Sabde Y.D.,Rdgardi Medical College |
Diwan V.,Rdgardi Medical College |
Diwan V.,Karolinska Institutet |
Saraf V.S.,National Center for Human Settlement and Environment |
And 3 more authors.
BMC Health Services Research | Year: 2011
Background: In India, private pharmacies are ubiquitous yet critical establishments that facilitate community access to medicines. These are often the first points of treatment seeking in parts of India and other low income settings around the world. The characteristics of these pharmacies including their location, drug availability, human resources and infrastructure have not been studied before. Given the ubiquity and popularity of private pharmacies in India, such information would be useful to harness the potential of these pharmacies to deliver desirable public health outcomes, to facilitate regulation and to involve in initiatives pertaining to rational drug use. This study was a cross sectional survey that mapped private pharmacies in one district on a geographic information system and described relevant characteristics of these units. Methods. This study of pharmacies was a part of larger cross sectional survey carried out to map all the health care providers in Ujjain district (population 1.9 million), Central India, on a geographic information system. Their location vis - vis formal providers of health services were studied. Other characteristics like human resources, infrastructure, clients and availability of tracer drugs were also surveyed. Results: A total 475 private pharmacies were identified in the district. Three-quarter were in urban areas, where they were concentrated around physician practices. In rural areas, pharmacies were located along the main roads. A majority of pharmacies simultaneously retailed medicines from multiple systems of medicine. Tracer parenteral antibiotics and injectable steroids were available in 83.7% and 88.7% pharmacies respectively. The proportion of clients without prescription was 39.04%. Only 11.58% of staff had formal pharmacist qualifications. Power outages were a significant challenge. Conclusion: This is the first mapping of pharmacies & their characteristics in India. It provides evidence of the urban dominance and close relationship between healthcare provider location and pharmacy location. The implications of this relationship are discussed. The study reports a lack of qualified staff in the presence of a high proportion of clients attending without a prescription. The study highlights the need for the better implementation of regulation. Besides facilitating regulation & partnerships, the data also provides a sampling frame for future interventional studies on these pharmacies. © 2011 Sabde et al; licensee BioMed Central Ltd.
Marothi Y.,Rdgardi Medical College |
Singh B.,Rdgardi Medical College
African Journal of Microbiology Research | Year: 2011
This study was conducted to determine the prevalence of intestinal parasites in hospitals at Ujjain. A total of 5990 samples were collected in five years: 3580 from Ujjain Charitable Trust Hospital (Urban population) and 2410 from R. D. Gardi Medical College (Rural population). Overall prevalence rate of intestinal parasite was 21.4%. Entamoeba histolytica (10.5%) was the commonest protozoa followed by Giardia lamblia (3.9%). Among the helminths, Ascaris lumbricoides (2.8%) was the commonest. Multiple infections were seen in 70 samples. There was difference in prevalence between urban (20.2%) and rural (23.1%) population. Females (27.4%) were more affected than males (18.2%) and age group 0 to 10 years old had the highest rate of infection. The results indicate that there is a need to implement control measures in form of regular deworming, health education and provision of safe water supply. © 2011 Academic Journals.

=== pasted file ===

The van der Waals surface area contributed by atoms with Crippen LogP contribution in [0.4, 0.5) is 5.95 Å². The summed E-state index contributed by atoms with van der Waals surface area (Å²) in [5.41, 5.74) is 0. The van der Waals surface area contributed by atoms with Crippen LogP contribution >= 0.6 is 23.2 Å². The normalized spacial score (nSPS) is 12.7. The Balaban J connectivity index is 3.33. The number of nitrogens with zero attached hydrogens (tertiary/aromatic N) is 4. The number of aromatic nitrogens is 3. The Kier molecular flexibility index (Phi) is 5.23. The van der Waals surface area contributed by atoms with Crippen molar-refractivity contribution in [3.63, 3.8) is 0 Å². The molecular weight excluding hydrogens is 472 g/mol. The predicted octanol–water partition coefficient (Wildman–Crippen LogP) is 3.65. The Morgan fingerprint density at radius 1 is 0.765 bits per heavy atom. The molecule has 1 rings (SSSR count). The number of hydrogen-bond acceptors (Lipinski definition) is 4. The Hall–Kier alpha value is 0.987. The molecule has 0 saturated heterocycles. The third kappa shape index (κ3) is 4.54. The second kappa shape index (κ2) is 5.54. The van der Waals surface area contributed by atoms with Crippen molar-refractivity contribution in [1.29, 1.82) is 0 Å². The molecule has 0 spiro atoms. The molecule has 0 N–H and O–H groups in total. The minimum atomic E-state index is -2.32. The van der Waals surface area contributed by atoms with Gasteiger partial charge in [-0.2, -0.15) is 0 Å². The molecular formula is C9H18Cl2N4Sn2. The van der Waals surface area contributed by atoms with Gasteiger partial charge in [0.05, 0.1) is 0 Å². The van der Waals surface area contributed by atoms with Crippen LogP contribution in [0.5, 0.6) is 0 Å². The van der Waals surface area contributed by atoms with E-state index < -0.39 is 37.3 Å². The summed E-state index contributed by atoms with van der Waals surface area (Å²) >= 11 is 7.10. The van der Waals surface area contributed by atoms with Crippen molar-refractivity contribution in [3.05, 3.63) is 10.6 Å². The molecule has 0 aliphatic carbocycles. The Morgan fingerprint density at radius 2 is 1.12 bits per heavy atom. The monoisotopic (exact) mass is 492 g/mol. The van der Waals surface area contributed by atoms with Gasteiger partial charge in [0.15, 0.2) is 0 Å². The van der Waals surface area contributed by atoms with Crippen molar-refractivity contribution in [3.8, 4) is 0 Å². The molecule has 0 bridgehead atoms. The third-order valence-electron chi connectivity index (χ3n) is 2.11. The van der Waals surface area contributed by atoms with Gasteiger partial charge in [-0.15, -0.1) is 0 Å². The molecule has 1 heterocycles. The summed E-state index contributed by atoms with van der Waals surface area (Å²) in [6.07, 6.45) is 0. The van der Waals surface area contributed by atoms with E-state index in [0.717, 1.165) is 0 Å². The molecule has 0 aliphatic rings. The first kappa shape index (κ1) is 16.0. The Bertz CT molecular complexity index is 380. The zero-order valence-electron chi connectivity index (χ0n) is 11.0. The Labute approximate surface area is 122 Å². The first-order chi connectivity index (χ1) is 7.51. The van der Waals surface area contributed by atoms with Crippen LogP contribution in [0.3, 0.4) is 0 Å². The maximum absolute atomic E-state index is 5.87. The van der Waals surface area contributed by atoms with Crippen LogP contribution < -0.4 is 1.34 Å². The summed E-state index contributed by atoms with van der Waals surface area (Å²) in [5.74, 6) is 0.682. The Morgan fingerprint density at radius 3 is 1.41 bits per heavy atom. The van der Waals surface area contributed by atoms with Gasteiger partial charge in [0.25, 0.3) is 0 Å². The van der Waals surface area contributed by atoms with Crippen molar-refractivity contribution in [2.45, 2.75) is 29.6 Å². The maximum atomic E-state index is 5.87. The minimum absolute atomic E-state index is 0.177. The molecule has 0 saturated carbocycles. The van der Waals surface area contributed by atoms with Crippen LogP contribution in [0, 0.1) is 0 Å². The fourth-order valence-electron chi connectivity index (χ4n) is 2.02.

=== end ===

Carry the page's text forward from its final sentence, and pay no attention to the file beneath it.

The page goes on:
Gehlot P.S.,Rdgardi Medical College |
Chaturvedi S.,Rdgardi Medical College |
Kashyap R.,Rdgardi Medical College |
Singh V.,Rdgardi Medical College
Journal of Clinical and Diagnostic Research | Year: 2012
Introduction: Tuberculosis is the commonest of the infections world wide and it can affect almost any part of the body, most commonly the thorax. The spine is affected in 50% of the cases of skeletal tuberculosis. A tuberculous infection of the spine causes a bony destruction and collapse of the vertebrae, with a gibbus deformity, skip lesions, an intervertebral disc involvement, an epidural abscess, a paravertebral abscess and oedema in the soft tissue planes. Magnetic Resonance Imaging (MRI) is the most valuable investigation in the patients with spinal tuberculosis, as it can clearly demonstrate all of the above findings. Methods: In this study, the MRI scans of 70 known cases of tuberculosis of the spine, which were done in the Department of Radiodiagnosis, R.D.Gardi Medical College, Ujjain, India, were retrospectively analyzed, to determine the pattern of occurrence of various pathological lesions. Results: It was found in this study, that Pott's spine was most commonly observed in the 21-50 years age group, with a male predominance. The dorsal and the lumbar vertebrae are commonly involved and multiple vertebrae were often affected, the L3 vertebra being the commonest. An intervertebral discinvolvement and pre and paravertebral collections were commonly seen, with an epidural collection occurring in more than 75% of the cases. Cord oedema was noted in 10% of the cases. Conclusion: The MRI scan is highly sensitive in the detection of various pathological processes of Pott's spine and the patterns of occurrence of these findings were analyzed in this study. Since the incidence and prevalence of tuberculosis are dependent on various epidemiologically sensitive parameters, this study can provide a benchmark, against which the results of studies which will be done in the future can be compared.